Tuesday morning news - July 20, 2021
WORLD Radio - Tuesday morning news - July 20, 2021
Microsoft Exchange hack, Gitmo release, Biden on the economy, U.S. Olympic athletes test positive for COVID, and wildfire evacuations in Oregon
For WORLD Radio, I'm Kent Covington.
Microsoft Exchange hack caused by China, US and allies say » The Biden administration and Western allies formally blamed China on Monday for a massive hack of Microsoft Exchange email server software.
President Biden said Monday…
BIDEN: My understanding is that the Chinese government, not unlike the Russia government, is not doing this themselves, but are protecting those who are doing it, and may even be accommodating them being able to do it.
Intelligence agencies say Chinese government-affiliated hackers have also targeted victims with ransomware—including in the United States—with demands for millions of dollars.
President Biden said the investigation is ongoing and the United States has not announced any new sanctions against China.
Meanwhile, the U.S. Department of Justice announced charges against four Chinese nationals.
Acting U.S. Attorney for the Southern District of California Randy Grossman...
GROSSMAN: The indictment alleges that three of the four defendants were intelligence officers with the Ministry of State Security—or MSS. They implemented the alleged cyber attacks through front companies in order to conceal the government’s role in the illicit scheme.
The European Union and Britain also called out China. The EU said cybercrimes linked to Chinese hacking groups have targeted governments, political organizations, and key industries in the EU.
Biden releases first GITMO prisoner » The Biden administration took a step toward its goal of shutting down the Guantánamo Bay detention center for terror suspects Monday. WORLD’s Kristen Flavin has more.
KRISTEN FLAVIN, REPORTER: The administration released its first GITMO prisoner. U.S. officials sent Abdullatif Nasser back to his home country of Morocco. The U.S. government detained Nasser 19 years ago, but he was never formally charged.
The Obama administration launched the effort to shut down the detention center in Cuba. But it had trouble resolving the remaining few dozen cases, including finding secure sites to send some of the detainees.
In announcing Nasser's transfer, the Pentagon cited a review board's determination that holding Nasser was no longer necessary for U.S. national security.
Nasser arrived Monday in Morocco. Police took him into custody and said they would investigate him on suspicion of committing terrorist acts.
Reporting for WORLD, I’m Kristen Flavin.
Biden on economy, COVID » Speaking at the White House on Monday, President Biden pushed back against Republican criticism of his massive spending plans.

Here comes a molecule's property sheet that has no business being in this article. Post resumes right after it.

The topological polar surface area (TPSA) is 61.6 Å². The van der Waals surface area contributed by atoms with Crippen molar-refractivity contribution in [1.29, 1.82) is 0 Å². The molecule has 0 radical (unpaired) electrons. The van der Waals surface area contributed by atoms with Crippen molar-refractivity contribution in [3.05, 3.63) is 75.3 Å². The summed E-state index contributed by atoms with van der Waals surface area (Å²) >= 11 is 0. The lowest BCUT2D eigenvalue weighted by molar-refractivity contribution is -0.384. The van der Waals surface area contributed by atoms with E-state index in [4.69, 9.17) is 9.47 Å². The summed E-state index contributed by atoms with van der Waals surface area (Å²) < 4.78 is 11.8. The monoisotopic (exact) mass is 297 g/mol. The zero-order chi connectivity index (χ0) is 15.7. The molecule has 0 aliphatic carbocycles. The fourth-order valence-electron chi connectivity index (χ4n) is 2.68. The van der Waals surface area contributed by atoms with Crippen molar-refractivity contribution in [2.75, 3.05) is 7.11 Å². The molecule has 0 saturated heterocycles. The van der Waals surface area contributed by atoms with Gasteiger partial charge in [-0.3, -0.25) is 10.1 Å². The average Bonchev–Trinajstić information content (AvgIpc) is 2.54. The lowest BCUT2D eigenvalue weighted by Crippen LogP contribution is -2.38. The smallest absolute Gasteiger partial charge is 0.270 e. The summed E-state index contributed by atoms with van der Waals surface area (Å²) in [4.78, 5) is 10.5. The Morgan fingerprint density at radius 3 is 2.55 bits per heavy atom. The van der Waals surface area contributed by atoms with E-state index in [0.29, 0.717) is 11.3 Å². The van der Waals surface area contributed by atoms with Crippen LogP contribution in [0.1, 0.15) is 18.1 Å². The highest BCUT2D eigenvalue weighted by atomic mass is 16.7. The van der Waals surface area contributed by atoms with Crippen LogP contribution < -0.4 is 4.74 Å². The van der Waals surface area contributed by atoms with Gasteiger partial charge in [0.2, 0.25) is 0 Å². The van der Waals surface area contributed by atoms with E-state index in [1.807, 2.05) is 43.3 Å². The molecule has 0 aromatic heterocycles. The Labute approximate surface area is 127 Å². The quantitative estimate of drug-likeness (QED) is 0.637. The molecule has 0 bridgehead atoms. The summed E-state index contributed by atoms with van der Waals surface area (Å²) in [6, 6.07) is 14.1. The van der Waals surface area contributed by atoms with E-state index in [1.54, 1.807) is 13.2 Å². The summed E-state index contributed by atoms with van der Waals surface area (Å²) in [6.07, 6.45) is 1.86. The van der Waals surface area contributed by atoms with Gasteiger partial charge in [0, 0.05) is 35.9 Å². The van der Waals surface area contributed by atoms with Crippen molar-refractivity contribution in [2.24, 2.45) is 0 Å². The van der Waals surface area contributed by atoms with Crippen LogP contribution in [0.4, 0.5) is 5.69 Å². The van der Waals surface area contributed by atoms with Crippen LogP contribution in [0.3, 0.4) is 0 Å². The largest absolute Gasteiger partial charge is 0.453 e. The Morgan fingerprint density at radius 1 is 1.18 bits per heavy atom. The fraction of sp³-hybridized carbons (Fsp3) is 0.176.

Democrats are crafting a $3.5 trillion bill with new spending on social services, education and family programs.
That will be in addition to roughly $1 trillion in bipartisan spending on infrastructure.
Senate Minority Leader Mitch McConnell said the plan is all the more irresponsible in light of rapidly rising costs in America.
MCCONNELL: Essentials like gas and groceries have gotten more and more expensive...
The president acknowledged growing concern over rising inflation, but he said it’s temporary. And argued that trillions in new spending will help.
BIDEN: These steps will enhance our productivity, raising wages without raising prices. That won’t increase inflation. It will take the pressure off of inflation, give a boost to our workforce, which leads to lower prices in the years ahead.
Republicans maintain that massive spending can only make inflation worse.
Democrats intend to push the new spending bill through the Senate using the budget reconciliation process without any GOP votes.
Majority Leader Chuck Schumer says he’ll push to advance the bill later this week.
American athlete the latest to test positive for COVID at Olympic Village in Tokyo » More Olympic athletes have tested positive for COVID-19 at the Olympic Village in Tokyo.
Among the latest to test positive was Kara Eaker, an alternate on the U.S. women's gymnastics team. It was a so-called breakthrough infection, as the 18-year-old Eaker was vaccinated two months ago.
A growing list of athletes and others are testing positive ahead of the pandemic-delayed Olympics. Eaker is the first American on that list.
Dr. Brian McCloskey chairs an independent panel of medical experts for the Summer Olympic Games. He told reporters…
MCCLOSKEY: What we’re seeing is what we were expecting to see, essentially. If I thought that all the tests we did were going to be negative, then I wouldn’t bother doing the test in the first place.
The personal coach for both Eaker and fellow Olympic alternate Leanne Wong, confirmed the positive test on Monday. Eaker and Wong are now both isolating.
Largest wildfire in U.S. continues to expand » The nation’s largest wildfire torched more dry forest in Oregon Monday.
Marcus Kauffman is a spokesman with the Oregon Department of Forestry. He said the Bootleg Fire continues to spread.
KAUFFMAN: The eastern edge of the fire has been pretty much growing every day between 5, 10, 30, even 40,000 acres.
The destructive Bootleg Fire is burning in south-central Oregon just north of the California border. It grew this week to an area about the size of Los Angeles.
Firefighters Monday had to retreat from the flames for the ninth consecutive day due to erratic and dangerous fire behavior.
They pulled back as flames jumped containment lines and pushed into new territory.
At least 16 major fires are currently burning in the Pacific Northwest.
I’m Kent Covington. For more news, features, and analysis, visit us at wng.org.
WORLD Radio transcripts are created on a rush deadline. This text may not be in its final form and may be updated or revised in the future. Accuracy and availability may vary. The authoritative record of WORLD Radio programming is the audio record.